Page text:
The IPCC report documents the impact of climate change not only on just species, but entire biomes and ecosystems. The high northern latitudes are warming more rapidly than other parts of the Earth, with climate models predicting a northward shift of Arctic vegetation that will see theboreal biome (coniferous forest across North America and Eurasia) migrate into what is currently tundra (treeless plains of the Arctic). This shift is being marked by evergreen trees, which have increased their growth at the margins of the tundra while simultaneously dying off at the southern limits of the boreal forest in recent decades. The loss of the treeless tundra will greatly reduce suitable habitat area for species such as the Siberian crane, which requires open ground to nest.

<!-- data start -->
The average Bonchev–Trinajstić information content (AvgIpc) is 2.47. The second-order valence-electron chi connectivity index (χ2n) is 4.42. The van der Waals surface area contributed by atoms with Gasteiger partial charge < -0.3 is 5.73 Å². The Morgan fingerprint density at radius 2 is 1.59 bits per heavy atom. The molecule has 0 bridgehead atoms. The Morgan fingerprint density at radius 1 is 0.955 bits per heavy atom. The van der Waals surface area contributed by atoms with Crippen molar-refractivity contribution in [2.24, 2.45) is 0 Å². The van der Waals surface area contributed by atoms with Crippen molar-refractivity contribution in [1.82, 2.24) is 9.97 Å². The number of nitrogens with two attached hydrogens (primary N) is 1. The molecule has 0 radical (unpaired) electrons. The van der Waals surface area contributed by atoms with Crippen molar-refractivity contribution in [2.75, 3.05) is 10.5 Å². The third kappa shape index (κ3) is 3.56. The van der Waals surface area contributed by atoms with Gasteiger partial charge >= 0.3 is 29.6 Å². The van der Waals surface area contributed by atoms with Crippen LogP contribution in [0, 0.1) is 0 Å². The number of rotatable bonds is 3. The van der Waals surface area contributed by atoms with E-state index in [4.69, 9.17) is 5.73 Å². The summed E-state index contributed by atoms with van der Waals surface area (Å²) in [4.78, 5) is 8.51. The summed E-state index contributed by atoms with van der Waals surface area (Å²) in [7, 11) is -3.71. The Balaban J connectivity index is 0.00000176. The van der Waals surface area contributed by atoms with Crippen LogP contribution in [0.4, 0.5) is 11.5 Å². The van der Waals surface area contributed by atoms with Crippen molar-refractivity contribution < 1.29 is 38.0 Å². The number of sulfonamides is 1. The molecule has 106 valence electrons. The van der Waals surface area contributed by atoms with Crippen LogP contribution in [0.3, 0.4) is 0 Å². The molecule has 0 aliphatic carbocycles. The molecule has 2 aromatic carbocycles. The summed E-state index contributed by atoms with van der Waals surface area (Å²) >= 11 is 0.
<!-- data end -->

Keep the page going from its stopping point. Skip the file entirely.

More The Guardian: http://www.theguardian.com/environment/2014/mar/31/ipcc-climate-report-wildlife-impact